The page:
Self-Help Reviews from our Members

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The Tao of Sobriety:
Helping You to Recover from Alcohol and Drug Addiction
By David Gregson and Jay s. Efran, PhD
Thomas Dunne Books; St. Martin's Press, 2002
Reviewed by: Pete H.
   The Tao of Sobriety: , by Thomas Dunne Books; St. Martin's Press, 2002.
  If you have internal voices that seem to compete, one minute singing your considerable praises; the next declaring what a terrible person you are, this book may be for you. The authors use ?Discoveries? to help ?support your role as the supreme manager of a fractious committee of internal voices.?
  They ask questions that we sometimes forget to ask of ourselves, and help us find very useable answers in our work toward controlling alcohol and drug use.
  A small volume with a potential great impact, it also addresses issues of guilt and innocence, detachment, script revision, and commitment.
  In the Forward, G. Alan Marlatt states: ?I recommend this book highly for readers who are searching for an alternative path in their quest to escape the psychological confines of addiction.?
This book is available through

Buzz: The Science and Lore of Alcohol and Caffeine
by Stephen Braun
New York : Oxford University Press, 1996.
Reviewed by: Ken Anderson
   Written in clear and concise layman's terms understandable by anyone, this book describes the chemistry, metabolism, physiological and behavioral effects of alcohol in great detail.
   From the ingestion of alcohol, to its absorption though the stomach and small intestine, its metabolism by the liver, and its effects on large numbers of neurotransmitters in the brain, current research on the effects of alcohol are thoroughly summarized.
   As a bonus, we also get a lesson on the effects of caffeine.
Available from in hardcover:

Also available in paperback:

Smashed: Story of a Drunken Girlhood
By Koren Zailckas New York : Viking Penguin, 2005
Reviewed by: Emily Irish
   I give the twenty-four year old author big points for honesty in this memoir. Zailckas makes no attempt to soften or glamorize her abusive drinking; all of the hangovers and ugliness are in plain view. The author?s prose is unique and perhaps not to everyone?s taste, but I find such a clear young voice refreshing. The series of drunken episodes during her college years is disturbing, and the attempts to quit or moderate will likely resonate for many readers.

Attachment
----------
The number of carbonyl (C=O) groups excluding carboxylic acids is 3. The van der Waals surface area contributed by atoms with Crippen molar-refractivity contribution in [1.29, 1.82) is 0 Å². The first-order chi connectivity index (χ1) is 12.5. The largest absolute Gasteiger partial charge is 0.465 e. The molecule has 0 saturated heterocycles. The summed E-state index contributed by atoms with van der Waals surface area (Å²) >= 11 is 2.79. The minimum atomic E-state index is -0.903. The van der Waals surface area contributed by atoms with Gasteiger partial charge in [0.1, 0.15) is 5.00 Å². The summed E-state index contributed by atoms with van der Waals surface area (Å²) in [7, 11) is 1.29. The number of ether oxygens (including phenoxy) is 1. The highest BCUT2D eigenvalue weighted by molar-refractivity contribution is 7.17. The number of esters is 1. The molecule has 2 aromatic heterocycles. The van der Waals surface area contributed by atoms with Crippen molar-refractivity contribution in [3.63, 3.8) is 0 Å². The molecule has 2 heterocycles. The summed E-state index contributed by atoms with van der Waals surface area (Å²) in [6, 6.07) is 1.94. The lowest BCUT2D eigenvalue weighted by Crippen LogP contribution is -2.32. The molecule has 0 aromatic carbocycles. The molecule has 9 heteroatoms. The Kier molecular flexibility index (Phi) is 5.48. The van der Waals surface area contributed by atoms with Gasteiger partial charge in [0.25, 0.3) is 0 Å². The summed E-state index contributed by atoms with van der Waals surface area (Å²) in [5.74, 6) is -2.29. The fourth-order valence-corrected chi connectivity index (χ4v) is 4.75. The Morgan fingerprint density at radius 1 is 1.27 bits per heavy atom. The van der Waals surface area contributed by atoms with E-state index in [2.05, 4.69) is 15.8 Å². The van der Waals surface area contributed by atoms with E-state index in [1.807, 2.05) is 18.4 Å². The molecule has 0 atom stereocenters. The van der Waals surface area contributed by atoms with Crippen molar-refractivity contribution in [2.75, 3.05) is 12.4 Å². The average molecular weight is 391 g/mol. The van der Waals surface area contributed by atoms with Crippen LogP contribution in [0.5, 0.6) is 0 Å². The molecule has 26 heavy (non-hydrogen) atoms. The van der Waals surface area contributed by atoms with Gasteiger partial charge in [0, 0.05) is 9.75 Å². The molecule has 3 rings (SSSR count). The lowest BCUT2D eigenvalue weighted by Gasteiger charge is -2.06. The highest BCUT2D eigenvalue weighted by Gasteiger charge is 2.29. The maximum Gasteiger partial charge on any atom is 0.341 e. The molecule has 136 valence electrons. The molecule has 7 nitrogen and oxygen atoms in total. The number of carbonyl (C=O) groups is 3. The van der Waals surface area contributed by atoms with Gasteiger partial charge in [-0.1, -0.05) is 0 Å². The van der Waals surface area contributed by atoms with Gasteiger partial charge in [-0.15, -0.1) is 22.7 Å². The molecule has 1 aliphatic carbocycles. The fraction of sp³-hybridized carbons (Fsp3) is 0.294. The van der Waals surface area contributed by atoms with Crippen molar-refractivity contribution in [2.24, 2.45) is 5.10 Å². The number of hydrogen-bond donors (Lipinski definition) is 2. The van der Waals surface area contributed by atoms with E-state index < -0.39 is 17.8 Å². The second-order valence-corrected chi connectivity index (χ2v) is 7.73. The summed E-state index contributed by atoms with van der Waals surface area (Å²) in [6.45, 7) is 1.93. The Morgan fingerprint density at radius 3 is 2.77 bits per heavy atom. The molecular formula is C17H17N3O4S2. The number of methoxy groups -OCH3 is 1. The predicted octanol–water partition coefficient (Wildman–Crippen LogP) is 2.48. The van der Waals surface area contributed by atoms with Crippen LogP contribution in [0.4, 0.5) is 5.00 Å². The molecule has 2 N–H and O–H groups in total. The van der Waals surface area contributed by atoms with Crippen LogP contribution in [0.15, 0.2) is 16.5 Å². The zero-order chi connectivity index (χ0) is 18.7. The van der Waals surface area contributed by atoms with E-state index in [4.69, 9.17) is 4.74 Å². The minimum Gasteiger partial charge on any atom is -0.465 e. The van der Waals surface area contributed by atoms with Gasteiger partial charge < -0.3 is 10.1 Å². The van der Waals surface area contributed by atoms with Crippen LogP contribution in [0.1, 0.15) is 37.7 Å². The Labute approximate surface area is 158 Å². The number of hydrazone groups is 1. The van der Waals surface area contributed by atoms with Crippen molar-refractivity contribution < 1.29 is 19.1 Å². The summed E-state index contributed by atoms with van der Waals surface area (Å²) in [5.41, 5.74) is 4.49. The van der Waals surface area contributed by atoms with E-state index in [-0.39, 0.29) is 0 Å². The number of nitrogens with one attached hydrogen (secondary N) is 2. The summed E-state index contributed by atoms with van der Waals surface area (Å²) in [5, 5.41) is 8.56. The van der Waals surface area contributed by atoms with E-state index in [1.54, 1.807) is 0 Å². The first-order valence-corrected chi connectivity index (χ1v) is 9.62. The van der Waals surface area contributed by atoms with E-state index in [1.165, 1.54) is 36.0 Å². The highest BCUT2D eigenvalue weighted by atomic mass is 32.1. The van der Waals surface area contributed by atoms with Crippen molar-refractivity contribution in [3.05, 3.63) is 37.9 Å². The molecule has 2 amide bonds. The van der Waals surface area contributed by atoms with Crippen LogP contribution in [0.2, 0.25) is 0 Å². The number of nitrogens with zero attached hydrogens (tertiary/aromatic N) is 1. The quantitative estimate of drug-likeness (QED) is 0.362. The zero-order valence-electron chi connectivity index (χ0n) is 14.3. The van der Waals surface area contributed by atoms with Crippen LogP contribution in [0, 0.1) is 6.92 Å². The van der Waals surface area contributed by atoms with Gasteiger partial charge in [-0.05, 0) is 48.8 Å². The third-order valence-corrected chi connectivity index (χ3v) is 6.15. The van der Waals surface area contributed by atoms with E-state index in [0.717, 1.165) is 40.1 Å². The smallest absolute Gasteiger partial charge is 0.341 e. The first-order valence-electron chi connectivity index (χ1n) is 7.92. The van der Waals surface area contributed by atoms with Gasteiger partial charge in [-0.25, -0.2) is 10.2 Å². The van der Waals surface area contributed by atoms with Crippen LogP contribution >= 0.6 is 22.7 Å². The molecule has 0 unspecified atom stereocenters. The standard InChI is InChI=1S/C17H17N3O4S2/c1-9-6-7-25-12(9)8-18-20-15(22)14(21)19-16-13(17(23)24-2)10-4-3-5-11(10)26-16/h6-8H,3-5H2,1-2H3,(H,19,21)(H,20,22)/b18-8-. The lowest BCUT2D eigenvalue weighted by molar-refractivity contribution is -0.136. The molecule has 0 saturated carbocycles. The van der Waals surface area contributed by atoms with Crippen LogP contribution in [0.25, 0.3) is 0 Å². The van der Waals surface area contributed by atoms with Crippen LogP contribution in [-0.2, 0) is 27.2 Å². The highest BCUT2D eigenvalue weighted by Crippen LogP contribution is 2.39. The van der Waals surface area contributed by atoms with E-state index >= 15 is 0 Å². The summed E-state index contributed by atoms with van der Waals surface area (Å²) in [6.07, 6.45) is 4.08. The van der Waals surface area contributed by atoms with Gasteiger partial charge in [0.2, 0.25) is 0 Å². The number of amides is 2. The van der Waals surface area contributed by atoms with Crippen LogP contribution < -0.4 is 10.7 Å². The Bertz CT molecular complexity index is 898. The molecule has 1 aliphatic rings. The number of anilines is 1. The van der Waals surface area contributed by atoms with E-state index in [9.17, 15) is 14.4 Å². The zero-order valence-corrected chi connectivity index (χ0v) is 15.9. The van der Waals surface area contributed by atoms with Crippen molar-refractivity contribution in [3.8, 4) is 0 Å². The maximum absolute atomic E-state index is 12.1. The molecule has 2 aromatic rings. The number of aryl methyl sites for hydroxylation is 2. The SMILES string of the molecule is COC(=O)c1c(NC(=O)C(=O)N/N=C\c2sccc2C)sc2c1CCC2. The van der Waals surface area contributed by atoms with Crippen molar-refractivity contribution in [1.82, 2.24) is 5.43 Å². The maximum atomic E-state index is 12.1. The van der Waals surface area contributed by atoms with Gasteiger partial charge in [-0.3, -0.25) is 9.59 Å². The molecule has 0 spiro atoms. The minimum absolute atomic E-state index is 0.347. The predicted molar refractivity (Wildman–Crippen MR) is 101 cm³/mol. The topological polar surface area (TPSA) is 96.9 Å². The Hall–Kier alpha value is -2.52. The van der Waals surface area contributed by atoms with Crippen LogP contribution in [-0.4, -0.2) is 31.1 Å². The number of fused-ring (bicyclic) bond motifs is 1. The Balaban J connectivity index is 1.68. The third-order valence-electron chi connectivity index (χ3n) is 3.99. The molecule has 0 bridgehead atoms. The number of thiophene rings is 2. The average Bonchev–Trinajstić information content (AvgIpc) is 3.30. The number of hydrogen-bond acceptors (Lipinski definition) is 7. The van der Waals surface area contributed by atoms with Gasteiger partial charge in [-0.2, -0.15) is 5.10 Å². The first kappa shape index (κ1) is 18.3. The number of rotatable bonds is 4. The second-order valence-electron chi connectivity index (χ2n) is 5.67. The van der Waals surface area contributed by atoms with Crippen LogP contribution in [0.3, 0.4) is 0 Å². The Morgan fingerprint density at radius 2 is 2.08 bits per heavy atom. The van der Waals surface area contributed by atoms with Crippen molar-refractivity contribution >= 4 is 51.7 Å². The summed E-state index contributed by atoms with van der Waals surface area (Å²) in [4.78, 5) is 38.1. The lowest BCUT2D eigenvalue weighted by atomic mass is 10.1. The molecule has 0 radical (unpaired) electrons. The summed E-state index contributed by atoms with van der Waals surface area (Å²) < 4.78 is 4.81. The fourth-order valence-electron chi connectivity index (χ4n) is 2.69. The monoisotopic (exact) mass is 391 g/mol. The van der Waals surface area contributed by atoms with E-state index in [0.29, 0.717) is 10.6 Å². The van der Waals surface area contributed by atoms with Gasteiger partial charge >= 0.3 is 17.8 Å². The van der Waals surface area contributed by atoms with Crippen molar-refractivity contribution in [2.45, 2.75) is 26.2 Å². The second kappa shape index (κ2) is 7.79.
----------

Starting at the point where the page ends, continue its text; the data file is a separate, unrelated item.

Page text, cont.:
Zailckas is not the first to write such a book, yet I think that her observations about how drinking can shape a young woman?s social development are valuable. The author discovers the hollowness of her college friendships when she quits drinking. By abstaining from alcohol, she has eliminated the common denominator and finds nothing of substance in her relationships. All of the reasons why she liked alcohol in the first place (shyness, anxiety, unhappiness) persist without alcohol as a lubricant and Zailckas realizes that she must learn to cope on her own.
   I was left wondering if the author has any gratitude for the opportunities she has enjoyed outside of her drinking career, such as her education or her summer in New York City. Zailckas has no problem writing about her binges or sexual experiences, yet gives more page time to cheerleading and her sorority than to her academic life. Also, I found myself wanting to read at least a paragraph reflecting on her decision to binge drink so much but found none. Instead she wrote of her frustration with alcohol marketing, the producer of Girls Gone Wild, and cultural attitudes about women and alcohol.
   Overall I do recommend this book for everyone, not just young women. Particularly, this book might be useful, even if disturbing, for parents of college students since it is clear that the author?s parents were ineffective at helping their daughter in any way.
This book is available through

The Enchiridion (Handbook) of Epictetus
by Epictetus
Reviewed by: Ken Anderson
   Epictetus (55?c.135) was a slave, a cripple, and one of the great philosphers of ancient times. The Enchiridion is a forerunner of modern Cognitve Behavioral Therapy, and a handbook for those seeking balance and moderation in all things. A paragraph of the Enchiridion every day is an excellent meditation for the MMer. The book runs to but 53 paragraphs.
   This is a guidebook for one who wishes to take control of one's own life.
   The Higginson translation is available free online:

Paper copies of various translations are also available from Amazon:


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